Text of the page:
Document Type


Date of Award

Spring 6-30-1958

Degree Name

Master of Science in Chemical Engineering - (M.S.)


Chemical Engineering

First Advisor

Jerome J. Salamone

Second Advisor

C. L. Mantell

Third Advisor

George C. Keeffe


Two styles of Initted 'wire mesh entrainment separators,or demisters were investigated to determine maximun useful air flow rates over a wide range of liquid entrainmant loadings. The demisters studiod were six-inch thickniess and constructed of 0.011 inch diameter stainless steel wire.

The expression widely used to determine allowable design velocity for gas through demisters is:

V=K/((d1, dv)/ dv) (1)

V = Maximum Degree gas velocity, feet per second,
K = is a constant for the system,
d= density of entrained liquid phase, pounds per cubic foot,
dv = density of gaseous phase, pounds per cubic foot.

In this work the factor K in. the above equation is correlated with the liquid entrainment loading imposed upon the demister for the sysam air-water by the expression:

K= (log G -B) /m (2)

G is the mass liquid entertainment loading rate, pounds per hour per square foot,
K is the proporticnality constant to be used for a given condition of liquid load in equation 1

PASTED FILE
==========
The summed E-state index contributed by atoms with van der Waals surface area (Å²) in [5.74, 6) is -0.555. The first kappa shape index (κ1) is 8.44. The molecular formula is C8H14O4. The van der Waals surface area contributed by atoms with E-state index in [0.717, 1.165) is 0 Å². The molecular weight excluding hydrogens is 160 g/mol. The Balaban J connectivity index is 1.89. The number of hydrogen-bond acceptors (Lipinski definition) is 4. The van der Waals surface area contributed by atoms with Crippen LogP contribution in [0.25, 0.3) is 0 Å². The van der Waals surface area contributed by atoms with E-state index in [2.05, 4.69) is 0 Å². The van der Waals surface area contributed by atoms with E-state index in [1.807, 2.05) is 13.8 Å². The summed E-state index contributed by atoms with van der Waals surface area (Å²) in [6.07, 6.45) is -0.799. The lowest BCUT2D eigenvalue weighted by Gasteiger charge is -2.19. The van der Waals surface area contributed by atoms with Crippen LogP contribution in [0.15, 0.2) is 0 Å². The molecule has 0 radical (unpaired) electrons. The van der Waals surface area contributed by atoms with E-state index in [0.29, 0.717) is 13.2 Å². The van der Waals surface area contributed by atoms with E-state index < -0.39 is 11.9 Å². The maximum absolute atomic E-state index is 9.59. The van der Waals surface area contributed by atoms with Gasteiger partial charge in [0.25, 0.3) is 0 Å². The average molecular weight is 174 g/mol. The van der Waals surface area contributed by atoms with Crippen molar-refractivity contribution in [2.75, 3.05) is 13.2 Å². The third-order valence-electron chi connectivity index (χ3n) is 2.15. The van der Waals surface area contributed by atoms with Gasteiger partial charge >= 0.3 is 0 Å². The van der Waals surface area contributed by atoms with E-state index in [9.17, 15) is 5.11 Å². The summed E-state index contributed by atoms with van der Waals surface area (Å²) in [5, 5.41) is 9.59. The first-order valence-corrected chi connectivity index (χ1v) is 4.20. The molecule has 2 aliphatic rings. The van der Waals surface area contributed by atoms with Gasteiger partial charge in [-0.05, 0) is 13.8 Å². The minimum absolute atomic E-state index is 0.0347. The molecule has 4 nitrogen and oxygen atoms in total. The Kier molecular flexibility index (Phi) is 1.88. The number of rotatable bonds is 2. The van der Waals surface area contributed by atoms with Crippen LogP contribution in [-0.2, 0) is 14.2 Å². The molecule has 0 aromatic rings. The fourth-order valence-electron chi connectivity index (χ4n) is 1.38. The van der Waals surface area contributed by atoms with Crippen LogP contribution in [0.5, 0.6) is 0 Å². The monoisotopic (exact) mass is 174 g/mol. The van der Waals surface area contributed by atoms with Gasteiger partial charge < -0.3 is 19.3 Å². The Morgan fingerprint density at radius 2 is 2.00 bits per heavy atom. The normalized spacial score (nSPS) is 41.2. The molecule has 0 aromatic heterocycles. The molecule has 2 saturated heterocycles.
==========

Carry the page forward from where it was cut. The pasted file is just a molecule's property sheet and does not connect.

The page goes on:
B and m are constants for each demister style and for either flood or load points as shown in Table No. II.

The air velocity at flooding is established as the air velocity beyond which reentrainment occurred above the demister. The load point is of more practical significance with respect to actual design and is at an air velocity less than that for the flood point.

The load point for the style 421 demister is from 20 to 45 percent below that for the style 931 demister over the range of liquid loadings studied. The flood point for the style 421 demister is at a higher air velocity than that for the style 931 demister in the low liquid entrainment loading range. Beyond a G equal to 25 pounds per hour per square foot, however, the flood point of the denser 421 demister falls below that for the 931 unit.



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